Scientists on the front lines in the fight against the coronavirus pandemic are among the personalities honored by Elizabeth II, according to the list released Friday on the occasion of the official celebration of the Queen's birthday.
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Among the distinguished researchers, the designers of the British vaccine developed by AstraZeneca with the University of Oxford. The United Kingdom, which is the country in Europe most bereaved by the pandemic, with nearly 128,000 deaths, was the first country to approve this vaccine, in December 2020. Its co-designer Sarah Gilbert, professor of vaccinology at the Jenner Institute in Oxford, Nuffield's Department of Clinical Medicine, is made "Lady." His colleagues, Professor Andrew Pollard, director of the Oxford Vaccine Group, and Professor Peter Horby, co-chief investigator of the Recovery trial to find treatments for the coronavirus, are also ennobled, for services rendered respectively to public health and medical research.
In total, seven researchers from the University of Oxford are rewarded as well as eight AstraZeneca employees including David Hunt, head of vaccination operations within the pharmaceutical group. Kate Bingham, former chair of the UK Vaccine Task Force, which helped supply the country with millions of doses of Covid vaccine, becomes 'Dame Kate'.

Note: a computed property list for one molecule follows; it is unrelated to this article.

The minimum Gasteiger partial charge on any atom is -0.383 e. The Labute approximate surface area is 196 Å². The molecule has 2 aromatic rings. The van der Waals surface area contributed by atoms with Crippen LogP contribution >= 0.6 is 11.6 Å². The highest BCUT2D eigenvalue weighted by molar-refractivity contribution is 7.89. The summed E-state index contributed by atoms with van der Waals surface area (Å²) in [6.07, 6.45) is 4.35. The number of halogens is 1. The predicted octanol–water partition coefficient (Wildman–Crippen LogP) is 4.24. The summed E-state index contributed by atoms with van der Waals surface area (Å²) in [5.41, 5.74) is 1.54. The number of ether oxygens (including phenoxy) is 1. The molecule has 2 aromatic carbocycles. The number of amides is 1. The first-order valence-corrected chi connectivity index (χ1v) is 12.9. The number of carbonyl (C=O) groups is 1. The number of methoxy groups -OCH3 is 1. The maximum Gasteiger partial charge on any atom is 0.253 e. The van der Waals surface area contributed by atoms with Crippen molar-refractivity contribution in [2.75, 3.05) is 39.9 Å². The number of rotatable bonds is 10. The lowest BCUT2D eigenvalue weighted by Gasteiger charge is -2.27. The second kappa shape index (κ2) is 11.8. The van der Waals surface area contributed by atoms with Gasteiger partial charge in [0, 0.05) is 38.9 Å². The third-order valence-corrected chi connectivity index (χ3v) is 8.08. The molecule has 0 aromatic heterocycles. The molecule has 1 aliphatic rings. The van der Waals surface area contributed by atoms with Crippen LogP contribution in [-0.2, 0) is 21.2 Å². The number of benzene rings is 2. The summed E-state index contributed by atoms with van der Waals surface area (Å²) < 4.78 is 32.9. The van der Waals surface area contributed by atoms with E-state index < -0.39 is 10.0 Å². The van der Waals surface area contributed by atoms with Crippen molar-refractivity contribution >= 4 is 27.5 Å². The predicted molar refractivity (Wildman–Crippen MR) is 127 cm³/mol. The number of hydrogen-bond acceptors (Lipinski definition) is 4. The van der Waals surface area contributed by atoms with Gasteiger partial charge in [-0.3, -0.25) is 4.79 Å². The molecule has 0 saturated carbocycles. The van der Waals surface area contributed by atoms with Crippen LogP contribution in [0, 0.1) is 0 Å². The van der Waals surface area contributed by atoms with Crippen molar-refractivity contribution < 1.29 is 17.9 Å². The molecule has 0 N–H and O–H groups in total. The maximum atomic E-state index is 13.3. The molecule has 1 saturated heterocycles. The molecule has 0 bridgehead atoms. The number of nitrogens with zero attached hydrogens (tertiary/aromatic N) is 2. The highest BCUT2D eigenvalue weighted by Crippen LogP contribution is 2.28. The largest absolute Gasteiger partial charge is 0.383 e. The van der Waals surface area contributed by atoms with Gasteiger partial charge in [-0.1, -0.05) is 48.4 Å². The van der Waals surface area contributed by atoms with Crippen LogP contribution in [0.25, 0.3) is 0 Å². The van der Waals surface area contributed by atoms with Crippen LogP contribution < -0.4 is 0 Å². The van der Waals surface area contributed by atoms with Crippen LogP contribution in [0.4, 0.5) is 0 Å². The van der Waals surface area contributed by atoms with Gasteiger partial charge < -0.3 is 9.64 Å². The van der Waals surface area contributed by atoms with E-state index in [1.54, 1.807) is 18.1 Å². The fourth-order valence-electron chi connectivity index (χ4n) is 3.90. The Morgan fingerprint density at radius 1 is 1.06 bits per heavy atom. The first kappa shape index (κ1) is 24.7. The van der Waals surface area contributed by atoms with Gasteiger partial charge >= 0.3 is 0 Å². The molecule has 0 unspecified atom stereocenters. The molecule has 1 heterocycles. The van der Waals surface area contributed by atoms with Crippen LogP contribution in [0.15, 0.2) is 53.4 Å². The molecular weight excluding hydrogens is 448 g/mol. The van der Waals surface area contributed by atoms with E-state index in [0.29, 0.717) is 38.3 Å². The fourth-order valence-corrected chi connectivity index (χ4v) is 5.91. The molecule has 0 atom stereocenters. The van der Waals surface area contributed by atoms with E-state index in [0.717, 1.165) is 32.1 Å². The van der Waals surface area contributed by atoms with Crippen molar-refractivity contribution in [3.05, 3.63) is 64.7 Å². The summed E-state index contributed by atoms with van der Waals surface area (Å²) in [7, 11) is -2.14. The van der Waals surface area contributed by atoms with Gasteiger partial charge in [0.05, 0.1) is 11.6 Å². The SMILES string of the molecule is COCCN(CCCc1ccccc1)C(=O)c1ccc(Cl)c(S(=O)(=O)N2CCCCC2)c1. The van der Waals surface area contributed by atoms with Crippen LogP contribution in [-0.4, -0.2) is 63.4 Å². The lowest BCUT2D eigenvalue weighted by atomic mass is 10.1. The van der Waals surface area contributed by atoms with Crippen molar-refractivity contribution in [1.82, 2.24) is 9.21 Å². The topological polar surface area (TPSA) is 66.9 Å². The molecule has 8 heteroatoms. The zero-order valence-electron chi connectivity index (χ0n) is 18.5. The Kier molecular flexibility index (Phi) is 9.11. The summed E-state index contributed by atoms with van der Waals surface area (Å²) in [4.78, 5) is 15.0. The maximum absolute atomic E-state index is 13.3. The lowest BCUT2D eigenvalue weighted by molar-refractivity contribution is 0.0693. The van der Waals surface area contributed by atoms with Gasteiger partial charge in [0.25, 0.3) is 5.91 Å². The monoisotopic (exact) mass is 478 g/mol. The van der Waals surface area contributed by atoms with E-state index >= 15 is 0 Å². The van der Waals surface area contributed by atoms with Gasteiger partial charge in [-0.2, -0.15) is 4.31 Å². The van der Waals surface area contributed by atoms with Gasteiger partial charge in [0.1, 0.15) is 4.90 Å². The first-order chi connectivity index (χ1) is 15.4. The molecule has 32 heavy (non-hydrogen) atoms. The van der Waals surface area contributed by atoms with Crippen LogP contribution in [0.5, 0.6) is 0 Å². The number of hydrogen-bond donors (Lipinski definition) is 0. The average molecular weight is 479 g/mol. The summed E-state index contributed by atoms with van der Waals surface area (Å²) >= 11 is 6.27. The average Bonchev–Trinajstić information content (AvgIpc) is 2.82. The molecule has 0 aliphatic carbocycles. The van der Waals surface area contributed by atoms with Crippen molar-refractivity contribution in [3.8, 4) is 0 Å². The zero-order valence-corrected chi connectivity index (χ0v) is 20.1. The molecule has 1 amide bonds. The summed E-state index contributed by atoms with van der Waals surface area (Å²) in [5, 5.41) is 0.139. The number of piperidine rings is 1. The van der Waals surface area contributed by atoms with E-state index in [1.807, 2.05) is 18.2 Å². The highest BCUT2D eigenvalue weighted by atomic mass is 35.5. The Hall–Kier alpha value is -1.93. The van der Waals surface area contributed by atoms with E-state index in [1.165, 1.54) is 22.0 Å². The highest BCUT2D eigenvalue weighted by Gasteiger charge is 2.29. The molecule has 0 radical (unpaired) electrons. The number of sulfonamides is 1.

“The development of vaccines has been the triumph of scientific and industrial collaboration
said Kate Bingham. More than half of the adult population has been doubly vaccinated in the UK and over 77% of adults have received a first injection.
Her colleague Divya Chadha Manek, who headed the UK taskforce's clinical trials working group, is also honored, having been instrumental in convincing manufacturers to base their trials in the UK. Originally from India, Divya Chadha Manek, 35, who arrived in the UK at 18 on a scholarship, said her father who died in December told her to
'do something so amazing that you might meet the queen one day. "
Professor Paul Elliott, president of epidemiology and public health medicine at Imperial College London and director of the React program, a large-scale study measuring the evolution of virus transmission in the population, is distinguished from the 'order of theBritish Empire.